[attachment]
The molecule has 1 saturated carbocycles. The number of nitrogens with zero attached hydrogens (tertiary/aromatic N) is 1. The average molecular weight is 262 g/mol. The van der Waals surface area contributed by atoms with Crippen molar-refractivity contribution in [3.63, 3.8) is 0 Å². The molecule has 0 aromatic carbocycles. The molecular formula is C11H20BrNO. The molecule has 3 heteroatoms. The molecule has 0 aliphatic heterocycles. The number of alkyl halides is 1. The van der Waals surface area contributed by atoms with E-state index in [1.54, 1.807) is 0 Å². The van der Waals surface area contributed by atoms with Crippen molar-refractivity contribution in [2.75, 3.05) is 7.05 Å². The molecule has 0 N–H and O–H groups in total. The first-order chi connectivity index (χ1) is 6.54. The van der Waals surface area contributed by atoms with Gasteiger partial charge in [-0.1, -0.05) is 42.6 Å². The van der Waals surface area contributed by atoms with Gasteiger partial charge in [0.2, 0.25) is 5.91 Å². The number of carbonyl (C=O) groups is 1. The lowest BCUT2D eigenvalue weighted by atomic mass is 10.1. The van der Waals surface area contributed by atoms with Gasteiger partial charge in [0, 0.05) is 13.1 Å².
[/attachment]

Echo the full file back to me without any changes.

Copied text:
The molecule has 1 saturated carbocycles. The number of nitrogens with zero attached hydrogens (tertiary/aromatic N) is 1. The average molecular weight is 262 g/mol. The van der Waals surface area contributed by atoms with Crippen molar-refractivity contribution in [3.63, 3.8) is 0 Å². The molecule has 0 aromatic carbocycles. The molecular formula is C11H20BrNO. The molecule has 3 heteroatoms. The molecule has 0 aliphatic heterocycles. The number of alkyl halides is 1. The van der Waals surface area contributed by atoms with E-state index in [1.54, 1.807) is 0 Å². The van der Waals surface area contributed by atoms with Crippen molar-refractivity contribution in [2.75, 3.05) is 7.05 Å². The molecule has 0 N–H and O–H groups in total. The first-order chi connectivity index (χ1) is 6.54. The van der Waals surface area contributed by atoms with Gasteiger partial charge in [-0.1, -0.05) is 42.6 Å². The van der Waals surface area contributed by atoms with Gasteiger partial charge in [0.2, 0.25) is 5.91 Å². The number of carbonyl (C=O) groups is 1. The lowest BCUT2D eigenvalue weighted by atomic mass is 10.1. The van der Waals surface area contributed by atoms with Gasteiger partial charge in [0, 0.05) is 13.1 Å².